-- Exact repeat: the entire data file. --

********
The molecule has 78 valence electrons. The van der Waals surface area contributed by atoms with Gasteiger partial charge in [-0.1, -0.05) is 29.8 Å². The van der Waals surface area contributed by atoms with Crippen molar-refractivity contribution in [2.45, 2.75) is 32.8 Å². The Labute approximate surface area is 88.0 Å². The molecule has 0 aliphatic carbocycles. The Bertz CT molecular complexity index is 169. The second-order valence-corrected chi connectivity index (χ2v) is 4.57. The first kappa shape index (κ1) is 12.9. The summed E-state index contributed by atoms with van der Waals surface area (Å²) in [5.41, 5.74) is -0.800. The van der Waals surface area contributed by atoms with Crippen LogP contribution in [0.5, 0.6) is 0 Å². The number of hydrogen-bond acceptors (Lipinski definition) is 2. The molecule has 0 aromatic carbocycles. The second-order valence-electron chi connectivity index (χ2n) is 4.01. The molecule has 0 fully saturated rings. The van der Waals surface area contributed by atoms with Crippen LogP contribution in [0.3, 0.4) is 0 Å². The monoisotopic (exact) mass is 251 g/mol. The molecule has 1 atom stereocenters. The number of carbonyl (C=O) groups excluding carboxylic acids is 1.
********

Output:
The molecule has 78 valence electrons. The van der Waals surface area contributed by atoms with Gasteiger partial charge in [-0.1, -0.05) is 29.8 Å². The van der Waals surface area contributed by atoms with Crippen molar-refractivity contribution in [2.45, 2.75) is 32.8 Å². The Labute approximate surface area is 88.0 Å². The molecule has 0 aliphatic carbocycles. The Bertz CT molecular complexity index is 169. The second-order valence-corrected chi connectivity index (χ2v) is 4.57. The first kappa shape index (κ1) is 12.9. The summed E-state index contributed by atoms with van der Waals surface area (Å²) in [5.41, 5.74) is -0.800. The van der Waals surface area contributed by atoms with Crippen LogP contribution in [0.5, 0.6) is 0 Å². The number of hydrogen-bond acceptors (Lipinski definition) is 2. The molecule has 0 aromatic carbocycles. The second-order valence-electron chi connectivity index (χ2n) is 4.01. The molecule has 0 fully saturated rings. The van der Waals surface area contributed by atoms with Crippen LogP contribution in [0.3, 0.4) is 0 Å². The monoisotopic (exact) mass is 251 g/mol. The molecule has 1 atom stereocenters. The number of carbonyl (C=O) groups excluding carboxylic acids is 1.